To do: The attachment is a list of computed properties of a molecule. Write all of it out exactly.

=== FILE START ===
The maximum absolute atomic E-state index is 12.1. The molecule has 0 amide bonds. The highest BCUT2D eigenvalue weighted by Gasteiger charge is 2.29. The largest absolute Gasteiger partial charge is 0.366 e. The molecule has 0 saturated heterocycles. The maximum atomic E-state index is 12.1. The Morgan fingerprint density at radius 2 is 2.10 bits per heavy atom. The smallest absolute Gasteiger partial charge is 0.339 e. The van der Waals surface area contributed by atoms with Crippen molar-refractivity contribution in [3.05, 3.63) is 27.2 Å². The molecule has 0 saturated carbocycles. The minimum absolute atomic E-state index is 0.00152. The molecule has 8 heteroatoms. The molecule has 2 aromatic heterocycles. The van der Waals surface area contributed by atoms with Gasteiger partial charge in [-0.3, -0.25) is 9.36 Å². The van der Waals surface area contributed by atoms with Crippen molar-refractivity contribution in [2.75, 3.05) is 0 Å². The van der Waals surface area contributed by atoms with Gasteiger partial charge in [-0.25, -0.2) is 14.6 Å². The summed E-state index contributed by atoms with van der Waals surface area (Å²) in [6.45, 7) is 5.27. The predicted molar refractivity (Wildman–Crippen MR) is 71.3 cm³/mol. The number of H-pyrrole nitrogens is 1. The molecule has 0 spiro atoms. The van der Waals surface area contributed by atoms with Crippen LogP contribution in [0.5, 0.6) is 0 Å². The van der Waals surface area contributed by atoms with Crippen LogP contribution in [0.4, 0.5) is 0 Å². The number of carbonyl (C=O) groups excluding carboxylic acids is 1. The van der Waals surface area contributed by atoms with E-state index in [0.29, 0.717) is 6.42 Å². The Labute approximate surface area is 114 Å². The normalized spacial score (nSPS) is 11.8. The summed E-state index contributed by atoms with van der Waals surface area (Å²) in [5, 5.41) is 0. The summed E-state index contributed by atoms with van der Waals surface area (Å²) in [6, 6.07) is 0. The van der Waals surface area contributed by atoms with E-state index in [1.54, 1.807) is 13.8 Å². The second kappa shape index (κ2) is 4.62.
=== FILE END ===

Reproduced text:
The maximum absolute atomic E-state index is 12.1. The molecule has 0 amide bonds. The highest BCUT2D eigenvalue weighted by Gasteiger charge is 2.29. The largest absolute Gasteiger partial charge is 0.366 e. The molecule has 0 saturated heterocycles. The maximum atomic E-state index is 12.1. The Morgan fingerprint density at radius 2 is 2.10 bits per heavy atom. The smallest absolute Gasteiger partial charge is 0.339 e. The van der Waals surface area contributed by atoms with Crippen molar-refractivity contribution in [3.05, 3.63) is 27.2 Å². The molecule has 0 saturated carbocycles. The minimum absolute atomic E-state index is 0.00152. The molecule has 8 heteroatoms. The molecule has 2 aromatic heterocycles. The van der Waals surface area contributed by atoms with Gasteiger partial charge in [-0.3, -0.25) is 9.36 Å². The van der Waals surface area contributed by atoms with Crippen molar-refractivity contribution in [2.75, 3.05) is 0 Å². The van der Waals surface area contributed by atoms with Gasteiger partial charge in [-0.25, -0.2) is 14.6 Å². The summed E-state index contributed by atoms with van der Waals surface area (Å²) in [6.45, 7) is 5.27. The predicted molar refractivity (Wildman–Crippen MR) is 71.3 cm³/mol. The number of H-pyrrole nitrogens is 1. The molecule has 0 spiro atoms. The van der Waals surface area contributed by atoms with Crippen LogP contribution in [0.5, 0.6) is 0 Å². The van der Waals surface area contributed by atoms with Crippen LogP contribution in [0.4, 0.5) is 0 Å². The number of carbonyl (C=O) groups excluding carboxylic acids is 1. The van der Waals surface area contributed by atoms with E-state index in [0.29, 0.717) is 6.42 Å². The Labute approximate surface area is 114 Å². The normalized spacial score (nSPS) is 11.8. The summed E-state index contributed by atoms with van der Waals surface area (Å²) in [5, 5.41) is 0. The summed E-state index contributed by atoms with van der Waals surface area (Å²) in [6, 6.07) is 0. The van der Waals surface area contributed by atoms with E-state index in [1.54, 1.807) is 13.8 Å². The second kappa shape index (κ2) is 4.62.